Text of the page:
How To Turn Your Broken Skirting Board Into A DIY Job

Many people have no idea what a skirting board is or what purpose it serves within a residential or commercial building. To clear things up, let’s take a few steps back. In the architectural sectors, this important piece of a building is a wooden or vinyl board that typically covers the most bottom part of any interior wall. 

The main purpose for which it is built is to cover the joint between the surface of the wall and the floor. Plus, it helps to hide any uneven edges that are visible. These can comprise a narrow length of wooden plant that is cut into the side and either nailed, glued, or screwed to the crevice at an angle of 90 degrees. Olden day and traditional design architecture houses use them as a means of added decoration, as they have a pattern on them. 

You can even get ones comprised of other materials such as plastic and can be manufactured using an assortment of moldings, find out more about this here. No matter what the shape or size of them, these boards do make a fundamental difference to the entire house, in aesthetics by making things look neat and hiding any inconsistencies, but also as a useful addition to keep walls from being stained, or scratched and children bumping into them or even furniture being put against the walls so that it avoids the surface from getting damaged.

As it is a time consuming and costly endeavor, hiring a professional service to get these installed for you is a wise thing to do, however, if you’re merely replacing them or on a budget, we have a few DIY tips in our guide below for you to get started with this project. Let’s begin with the first step.

Common Types of Skirting Boards

First things first, you need to do your homework to see which one will fit your space the best. there are a few to choose from when purchasing them from a store, below are some of the common ones:

  • Ogee
  • Chamfered 
  • Square 
  • Pencil Round 
  • Torus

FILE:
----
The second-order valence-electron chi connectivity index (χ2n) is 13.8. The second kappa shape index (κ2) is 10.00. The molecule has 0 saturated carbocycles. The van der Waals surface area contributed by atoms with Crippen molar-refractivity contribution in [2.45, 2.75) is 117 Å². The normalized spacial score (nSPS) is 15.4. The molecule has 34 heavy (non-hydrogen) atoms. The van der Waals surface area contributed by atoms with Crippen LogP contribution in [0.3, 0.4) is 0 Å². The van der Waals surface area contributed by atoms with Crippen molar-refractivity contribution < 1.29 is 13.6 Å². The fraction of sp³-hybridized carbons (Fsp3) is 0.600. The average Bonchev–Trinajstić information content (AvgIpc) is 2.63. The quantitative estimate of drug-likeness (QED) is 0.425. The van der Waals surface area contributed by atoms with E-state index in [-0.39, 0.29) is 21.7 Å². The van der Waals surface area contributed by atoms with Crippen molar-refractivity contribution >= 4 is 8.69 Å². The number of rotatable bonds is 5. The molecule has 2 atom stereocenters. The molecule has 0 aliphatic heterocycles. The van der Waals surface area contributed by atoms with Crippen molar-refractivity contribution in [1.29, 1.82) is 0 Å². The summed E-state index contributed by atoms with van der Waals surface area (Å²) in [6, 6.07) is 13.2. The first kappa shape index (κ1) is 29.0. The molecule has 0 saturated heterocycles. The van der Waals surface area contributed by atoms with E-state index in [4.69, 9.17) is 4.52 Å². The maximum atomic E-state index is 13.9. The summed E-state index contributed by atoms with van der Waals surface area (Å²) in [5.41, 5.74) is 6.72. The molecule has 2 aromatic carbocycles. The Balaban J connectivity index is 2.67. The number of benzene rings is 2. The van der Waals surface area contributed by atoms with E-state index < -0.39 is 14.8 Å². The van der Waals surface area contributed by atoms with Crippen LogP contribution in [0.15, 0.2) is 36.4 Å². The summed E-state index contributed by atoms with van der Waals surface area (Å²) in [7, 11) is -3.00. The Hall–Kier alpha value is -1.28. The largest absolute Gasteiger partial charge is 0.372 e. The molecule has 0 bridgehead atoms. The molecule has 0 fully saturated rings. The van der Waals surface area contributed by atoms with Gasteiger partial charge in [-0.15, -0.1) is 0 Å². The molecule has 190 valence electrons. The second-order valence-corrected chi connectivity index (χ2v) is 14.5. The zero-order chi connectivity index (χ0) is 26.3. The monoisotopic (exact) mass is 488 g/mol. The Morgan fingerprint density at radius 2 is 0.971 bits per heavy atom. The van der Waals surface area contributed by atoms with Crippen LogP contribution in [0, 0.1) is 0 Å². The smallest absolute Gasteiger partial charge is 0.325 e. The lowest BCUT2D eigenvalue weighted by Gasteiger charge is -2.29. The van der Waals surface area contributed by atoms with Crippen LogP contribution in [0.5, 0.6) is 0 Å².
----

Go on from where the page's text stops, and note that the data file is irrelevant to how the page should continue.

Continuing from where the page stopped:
• Ovolo
  • Bullnose 

And in terms of the materials, they are available in these include Hardwood such as Oak, Bamboo Mahogany. You also get the softwood types which include Fir and Pine, and lastly, you can purchase the most convenient and best ones made of MDF, which are usually already cut for you and primed with a hardened primer. 

Next, we look at fitting them.

Fitting Skirting Boards

Before you jump into the fitting part, let’s take a look at the tools you will need. To start with making sure you have all of the below:

  • A pencil, preferably sharp to draw smooth straight lines
  • Tape Measure – for measuring the length and width
  • A Chop saw – for cutting the boards
  • A drill if your using screws
  • A Level – to make sure things are straight 
  • Wood Glue – if you’re using this to bind the planks, otherwise nails or screw will do
  • Nail gun – if you are opting for the MDF types, a nail gun can come in handy and save a lot of trouble with hammering

When you join these pieces, it would typically be at a 90-degree angle, the mitered ones would be on the outside corner and should be cut accordingly.

Once you cut the one plank according to where it will fit, then you should measure and cut the other one, for instance, if you cut the bottom one, then you will cut the top one once the bottom one is placed in position. 

When you start you should look for the walls that don’t have scribes, these can come last and when you buy any cheap skirting board from a reputable store, they will give you ones that fit the scribes as well as the lengths of the wall. A lengthening joint is usually needed if the length of one is not enough, this acts as an extra piece for the remaining bits.

Where the skirting corners meet you should cut them at a 45-degree angle. Sometimes in some houses, the walls are not exactly straight, in which case you will need to do some adjusting. Measure, then cut, and then hold the pieces together to see you’ve got the corner angles correctly aligned. If it’s a little bit too much you can either cut them or file them down using a serrated file. 

Place your glue on the backside of the board and stick it to the wall making sure it is on the level, and do the same with the rest. This should not be touched for at least a few hours, so leaving overnight is the most advisable thing to do when no one is around the house. 

If you’re covering the entirety of a large room, always get someone to help you because the recommended thing to do is for both people to hold it against the wall at both ends to measure, cut, and glue it at the same time so there are no inconsistencies. It can be surprisingly easy to notice when one is out of place, and once it is glued it may be difficult to remove or, if you do get it out you may damage the wall. 

Once the glue has dried overnight and you test it to see that it does move and is set, then you can paint over it if needed. The preferable type of paint to use is made specifically for wood, so look for a tin that says wood paint, at the hardware store. If there is no need to paint it, then wipe it down with a damp cloth so there are no dust or wood shavings on it and make sure the work area is also clean and safe from any wood shavings, nails, or screws. 

You can be as creative as you want when it comes to painting them, sometimes a bold color at the bottom can make a room look completely different. Enjoy!

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